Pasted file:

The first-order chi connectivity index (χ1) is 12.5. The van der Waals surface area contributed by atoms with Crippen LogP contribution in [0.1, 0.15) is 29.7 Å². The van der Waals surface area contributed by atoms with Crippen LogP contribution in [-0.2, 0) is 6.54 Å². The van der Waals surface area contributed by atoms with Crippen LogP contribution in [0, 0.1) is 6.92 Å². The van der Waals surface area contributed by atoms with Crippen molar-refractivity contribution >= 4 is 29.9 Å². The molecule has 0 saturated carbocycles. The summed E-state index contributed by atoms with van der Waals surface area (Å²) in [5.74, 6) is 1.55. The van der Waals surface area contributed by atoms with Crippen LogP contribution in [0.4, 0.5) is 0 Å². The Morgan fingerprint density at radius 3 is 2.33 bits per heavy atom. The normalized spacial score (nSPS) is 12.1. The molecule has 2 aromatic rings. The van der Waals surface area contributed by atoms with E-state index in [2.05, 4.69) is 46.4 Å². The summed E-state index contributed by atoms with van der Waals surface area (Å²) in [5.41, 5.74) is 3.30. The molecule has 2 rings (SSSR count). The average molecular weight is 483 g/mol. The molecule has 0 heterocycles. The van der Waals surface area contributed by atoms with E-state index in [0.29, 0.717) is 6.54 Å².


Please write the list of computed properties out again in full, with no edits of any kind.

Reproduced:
The first-order chi connectivity index (χ1) is 12.5. The van der Waals surface area contributed by atoms with Crippen LogP contribution in [0.1, 0.15) is 29.7 Å². The van der Waals surface area contributed by atoms with Crippen LogP contribution in [-0.2, 0) is 6.54 Å². The van der Waals surface area contributed by atoms with Crippen LogP contribution in [0, 0.1) is 6.92 Å². The van der Waals surface area contributed by atoms with Crippen molar-refractivity contribution >= 4 is 29.9 Å². The molecule has 0 saturated carbocycles. The summed E-state index contributed by atoms with van der Waals surface area (Å²) in [5.74, 6) is 1.55. The van der Waals surface area contributed by atoms with Crippen LogP contribution in [0.4, 0.5) is 0 Å². The Morgan fingerprint density at radius 3 is 2.33 bits per heavy atom. The normalized spacial score (nSPS) is 12.1. The molecule has 2 aromatic rings. The van der Waals surface area contributed by atoms with E-state index in [2.05, 4.69) is 46.4 Å². The summed E-state index contributed by atoms with van der Waals surface area (Å²) in [5.41, 5.74) is 3.30. The molecule has 2 rings (SSSR count). The average molecular weight is 483 g/mol. The molecule has 0 heterocycles. The van der Waals surface area contributed by atoms with E-state index in [0.29, 0.717) is 6.54 Å².